Page last updated at 18:07 GMT, Monday, 27 June 2005 19:07 UK

Q&A: Ten Commandments rulings

As the US Supreme Court issues mixed rulings on displays of the Ten Commandments on public property, BBC News considers key questions surrounding the cases.

What has the Supreme Court ruled?

The country's highest court considered two cases of displays of the Ten Commandments at public locations, and delivered what are being read as mixed messages on the controversial issue.

The justices found 5-4 that a six-foot (1.8m) granite monument on the grounds of the Texas Capitol does not cross the line between church and state.

However, in another tight 5-4 decision, it held that courthouse exhibits in Kentucky did cross the line, because they promoted a religious message.

Justices left legal "wiggle room" however, declining to prohibit all displays in court buildings.

Some displays - like the frieze depicting Moses with the tablets inside the Supreme Court itself - are permissible if they are portrayed neutrally to honour the nation's legal history.

Why is it a contentious issue?

The case goes to the heart of the US Constitution, and comes at a time of tension between secular and religious America.

Such decisions are seen as important signposts of the kind of society the United States wants to be.

The Christian right has rallied to the defence of a monument that it says represents not just an article of faith but a cornerstone of American life.

Opponents say such displays send a message of religious favouritism, rather than neutrality.

For some, the close decision of the Supreme Court on both cases will highlight the wider divisions in US society over the issue.

But the latest opinion polls suggest that some three-quarters of Americans support displaying the Ten Commandments on government property.

What are the differences in the two cases?

The Kentucky cases related to framed posters of the Ten Commandments, affixed inside two county courthouses in 1999.

After the American Civil Liberties Union filed its suit, the counties modified their displays with other documents demonstrating "America's Christian heritage".

These included the national motto of "In God We Trust" and a version of the Congressional Record declaring 1983 the "Year of the Bible".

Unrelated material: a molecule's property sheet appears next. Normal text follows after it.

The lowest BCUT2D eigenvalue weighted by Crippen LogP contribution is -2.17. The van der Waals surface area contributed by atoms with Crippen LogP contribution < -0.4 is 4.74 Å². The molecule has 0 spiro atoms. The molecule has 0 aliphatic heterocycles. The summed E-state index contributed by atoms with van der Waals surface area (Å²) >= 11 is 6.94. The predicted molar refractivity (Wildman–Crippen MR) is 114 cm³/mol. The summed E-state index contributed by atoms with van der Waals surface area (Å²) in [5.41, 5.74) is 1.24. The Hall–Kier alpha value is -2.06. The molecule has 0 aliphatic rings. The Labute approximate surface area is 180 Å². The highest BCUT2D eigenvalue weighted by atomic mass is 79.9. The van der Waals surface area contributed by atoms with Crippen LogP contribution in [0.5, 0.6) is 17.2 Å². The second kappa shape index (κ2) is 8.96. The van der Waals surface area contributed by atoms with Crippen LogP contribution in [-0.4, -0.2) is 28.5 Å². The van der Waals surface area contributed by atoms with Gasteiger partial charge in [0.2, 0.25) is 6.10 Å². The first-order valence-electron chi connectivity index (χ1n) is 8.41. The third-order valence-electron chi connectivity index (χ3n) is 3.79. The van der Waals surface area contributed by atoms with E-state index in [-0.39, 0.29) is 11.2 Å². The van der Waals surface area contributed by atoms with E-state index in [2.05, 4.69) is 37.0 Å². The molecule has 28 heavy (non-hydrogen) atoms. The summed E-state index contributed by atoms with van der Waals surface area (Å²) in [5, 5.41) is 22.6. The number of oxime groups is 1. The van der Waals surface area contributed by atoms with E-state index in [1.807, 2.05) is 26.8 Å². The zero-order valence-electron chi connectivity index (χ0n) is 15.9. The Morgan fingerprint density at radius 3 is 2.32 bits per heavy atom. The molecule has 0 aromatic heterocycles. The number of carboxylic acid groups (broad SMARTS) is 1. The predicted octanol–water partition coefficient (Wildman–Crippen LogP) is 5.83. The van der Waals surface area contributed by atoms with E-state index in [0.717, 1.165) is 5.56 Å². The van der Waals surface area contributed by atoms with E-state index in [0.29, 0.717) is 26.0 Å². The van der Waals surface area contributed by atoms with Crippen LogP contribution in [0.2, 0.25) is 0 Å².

The amended display was dismissed by the 6th US Circuit Court of Appeal, which pointed to the religious intent behind it.

In Texas, the Fraternal Order of Eagles donated the exhibit in 1961, and it was installed about 75ft (23m) from the state capitol in Austin.

The idea of building monuments to the Commandments - rather than just posting paper copies as the Fraternal Order had been doing - came from Hollywood director Cecil B DeMille, who wanted to promote his film, The Ten Commandments.

Over the years, thousands were erected in schools, courtrooms and public grounds, including the Texas state capitol.

The case against the monument was brought by a homeless lawyer, Thomas Van Orden, and it took three years to reach the US Supreme Court - having been defeated twice in lower courts.

Is this the end of the matter?

A number of legal battles have taken place around the country in recent years concerning displays of the Ten Commandments, producing conflicting opinions from lower courts.

In effect, the Supreme Court has said it is taking the position that issues of Ten Commandments displays in courthouses should be resolved on a case-by-case basis.

The last time it ruled on the issue was in 1980, when it banned the posting of copies of the commandments in school classrooms.

It is thought likely the court will again be called to rule on the issues before long.

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